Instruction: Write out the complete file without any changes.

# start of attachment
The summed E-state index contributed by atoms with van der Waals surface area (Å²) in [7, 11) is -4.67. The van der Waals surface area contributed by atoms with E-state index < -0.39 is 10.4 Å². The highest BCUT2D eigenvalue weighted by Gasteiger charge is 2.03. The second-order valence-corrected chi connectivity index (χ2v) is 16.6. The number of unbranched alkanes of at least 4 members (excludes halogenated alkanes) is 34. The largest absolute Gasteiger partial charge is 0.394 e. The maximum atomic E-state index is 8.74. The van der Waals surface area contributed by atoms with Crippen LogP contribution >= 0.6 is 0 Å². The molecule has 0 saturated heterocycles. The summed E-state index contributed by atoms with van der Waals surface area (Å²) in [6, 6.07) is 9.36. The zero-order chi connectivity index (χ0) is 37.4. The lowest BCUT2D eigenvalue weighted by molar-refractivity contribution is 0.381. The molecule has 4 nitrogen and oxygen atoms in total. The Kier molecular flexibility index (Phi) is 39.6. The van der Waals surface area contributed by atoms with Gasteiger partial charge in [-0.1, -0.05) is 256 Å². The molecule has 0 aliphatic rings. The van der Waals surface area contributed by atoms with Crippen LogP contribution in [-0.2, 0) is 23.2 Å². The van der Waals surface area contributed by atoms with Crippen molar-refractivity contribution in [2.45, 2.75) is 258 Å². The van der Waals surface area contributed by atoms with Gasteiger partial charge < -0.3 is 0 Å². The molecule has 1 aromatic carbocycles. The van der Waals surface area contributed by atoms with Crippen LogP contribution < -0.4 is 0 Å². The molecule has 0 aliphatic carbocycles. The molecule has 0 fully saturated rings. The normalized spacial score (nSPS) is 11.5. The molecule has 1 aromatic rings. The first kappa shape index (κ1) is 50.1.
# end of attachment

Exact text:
The summed E-state index contributed by atoms with van der Waals surface area (Å²) in [7, 11) is -4.67. The van der Waals surface area contributed by atoms with E-state index < -0.39 is 10.4 Å². The highest BCUT2D eigenvalue weighted by Gasteiger charge is 2.03. The second-order valence-corrected chi connectivity index (χ2v) is 16.6. The number of unbranched alkanes of at least 4 members (excludes halogenated alkanes) is 34. The largest absolute Gasteiger partial charge is 0.394 e. The maximum atomic E-state index is 8.74. The van der Waals surface area contributed by atoms with Crippen LogP contribution >= 0.6 is 0 Å². The molecule has 0 saturated heterocycles. The summed E-state index contributed by atoms with van der Waals surface area (Å²) in [6, 6.07) is 9.36. The zero-order chi connectivity index (χ0) is 37.4. The lowest BCUT2D eigenvalue weighted by molar-refractivity contribution is 0.381. The molecule has 4 nitrogen and oxygen atoms in total. The Kier molecular flexibility index (Phi) is 39.6. The van der Waals surface area contributed by atoms with Gasteiger partial charge in [-0.1, -0.05) is 256 Å². The molecule has 0 aliphatic rings. The van der Waals surface area contributed by atoms with Crippen LogP contribution in [-0.2, 0) is 23.2 Å². The van der Waals surface area contributed by atoms with Crippen molar-refractivity contribution in [2.45, 2.75) is 258 Å². The van der Waals surface area contributed by atoms with Gasteiger partial charge < -0.3 is 0 Å². The molecule has 1 aromatic carbocycles. The van der Waals surface area contributed by atoms with Crippen LogP contribution < -0.4 is 0 Å². The molecule has 0 aliphatic carbocycles. The molecule has 0 fully saturated rings. The normalized spacial score (nSPS) is 11.5. The molecule has 1 aromatic rings. The first kappa shape index (κ1) is 50.1.